Baby Brain Connection
Parenting for Early Childhood Literacy
Early Brain Development
Harvard Center for Developing Child Videos
The video series, Three Core Concepts in Early Development from the Harvard Center for the Developing Child and the National Scientific Council on the Developing Child describe how advances in neuroscience, molecular biology, and genomics now give us a much better understanding of how early experiences are built into our bodies and brains. Healthy development in the early years provides the building blocks for educational achievement, economic productivity, responsible citizenship, lifelong health, strong communities, and successful parenting of the next generation.
Experiences Build Brain Architecture (1.57 min)
The basic architecture of the brain is constructed through a process that begins early in life and continues into adulthood. Simpler circuits come first and more complex brain circuits build on them later. Genes provide the basic blueprint, but experiences influence how or whether genes are expressed.Together, they shape the quality of brain architecture and establish either a sturdy or a fragile foundation for all of the learning, health, and behavior that follow. Plasticity, or the ability for the brain to reorganize and adapt,is greatest in the first years of life and decreases with age.
Serve & Return Interaction Shapes Brain Circuitry (1.43 min)
One of the most essential experiences in shaping the architecture of the developing brain is "serve and return"interaction between children and significant adults in their lives. Young children naturally reach out for interaction through babbling, facial expressions, and gestures; and adults respond with the same kind of vocalizing and gesturing back at them. This back-and-forth process is fundamental to the wiring of the brain, especially in the earliest years.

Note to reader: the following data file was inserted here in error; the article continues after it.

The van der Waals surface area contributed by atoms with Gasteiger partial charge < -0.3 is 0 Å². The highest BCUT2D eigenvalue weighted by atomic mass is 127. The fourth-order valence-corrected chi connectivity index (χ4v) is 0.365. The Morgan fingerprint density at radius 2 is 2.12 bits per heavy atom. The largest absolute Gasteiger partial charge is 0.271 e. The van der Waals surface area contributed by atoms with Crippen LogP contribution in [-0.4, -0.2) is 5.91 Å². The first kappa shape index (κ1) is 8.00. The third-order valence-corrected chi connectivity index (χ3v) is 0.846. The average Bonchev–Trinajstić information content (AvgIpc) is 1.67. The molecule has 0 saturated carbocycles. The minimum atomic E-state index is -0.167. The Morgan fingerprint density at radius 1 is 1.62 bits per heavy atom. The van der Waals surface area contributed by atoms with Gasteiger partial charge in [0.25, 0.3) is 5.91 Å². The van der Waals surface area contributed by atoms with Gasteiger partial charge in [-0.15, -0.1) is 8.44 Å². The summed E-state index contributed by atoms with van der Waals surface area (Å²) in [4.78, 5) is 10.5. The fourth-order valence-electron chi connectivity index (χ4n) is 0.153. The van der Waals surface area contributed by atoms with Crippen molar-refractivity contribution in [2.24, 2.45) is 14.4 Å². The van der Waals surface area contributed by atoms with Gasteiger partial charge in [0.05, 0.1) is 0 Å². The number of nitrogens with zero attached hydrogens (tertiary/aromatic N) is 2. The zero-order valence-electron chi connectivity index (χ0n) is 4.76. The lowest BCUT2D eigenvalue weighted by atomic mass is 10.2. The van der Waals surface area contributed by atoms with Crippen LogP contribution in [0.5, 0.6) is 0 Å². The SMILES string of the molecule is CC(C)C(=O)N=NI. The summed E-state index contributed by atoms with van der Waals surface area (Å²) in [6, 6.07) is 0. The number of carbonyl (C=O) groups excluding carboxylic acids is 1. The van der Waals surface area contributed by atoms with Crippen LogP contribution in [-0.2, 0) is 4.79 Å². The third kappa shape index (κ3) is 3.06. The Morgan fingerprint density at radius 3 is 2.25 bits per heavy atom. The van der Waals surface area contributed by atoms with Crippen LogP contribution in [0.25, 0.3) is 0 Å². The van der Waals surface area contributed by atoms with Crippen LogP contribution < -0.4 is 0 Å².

Toxic Stress Derails Healthy Development (1.52 min)
Learning how to cope with adversity is an important part of healthy development. While moderate, short-lived stress responses in the body can promote growth, toxic stress is the strong, unrelieved activation of the body’s stress management system in the absence of protective adult support. Without caring adults to buffer children, the unrelenting stress caused by extreme poverty, neglect, abuse, or severe maternal depression can weaken the architecture of the developing brain, with long-term consequences for learning, behavior, and both physical and mental health.
More about Brain Development (1.54 min)
Dr. Dorothy Strickland, Professor of Education, Rutgers University, talks about how the brain develops and how it affects the development of literacy skills. Everything a parent does builds on what the brain is capable of doing. She describes the importance of impacting what happens later and the importance of interactions, which make a difference.
Science of Early Childhood Development (3.58 min)
This video from the Center on the Developing Child at Harvard University features Center Director Jack P. Shonkoff, M.D., professor at the Harvard Graduate School of Education, the Harvard School of Public Health, and Harvard Medical School addresses basic concepts of early childhood development, established over decades of neuroscience and behavioral research, which help illustrate why child development—particularly from birth to 5 years—is a foundation for a prosperous and sustainable society.
Infant Brain Development - The Critical Intervention Point (6:40 min)
"Intervening Early: Neuroscience and Social/Emotional Development on Brain Circuitry" Dr. Jill Stamm explains how the hard science of wiring the brain, and resulting cognitive processes, can be translated into user-friendly information and practical strategies to influence children’s future capacity to earn. The brain is a developing organ. A child is born with 25% of his brain wired. The brain wiring is 75% complete by age 1; and by 3 years, 90% has been formed.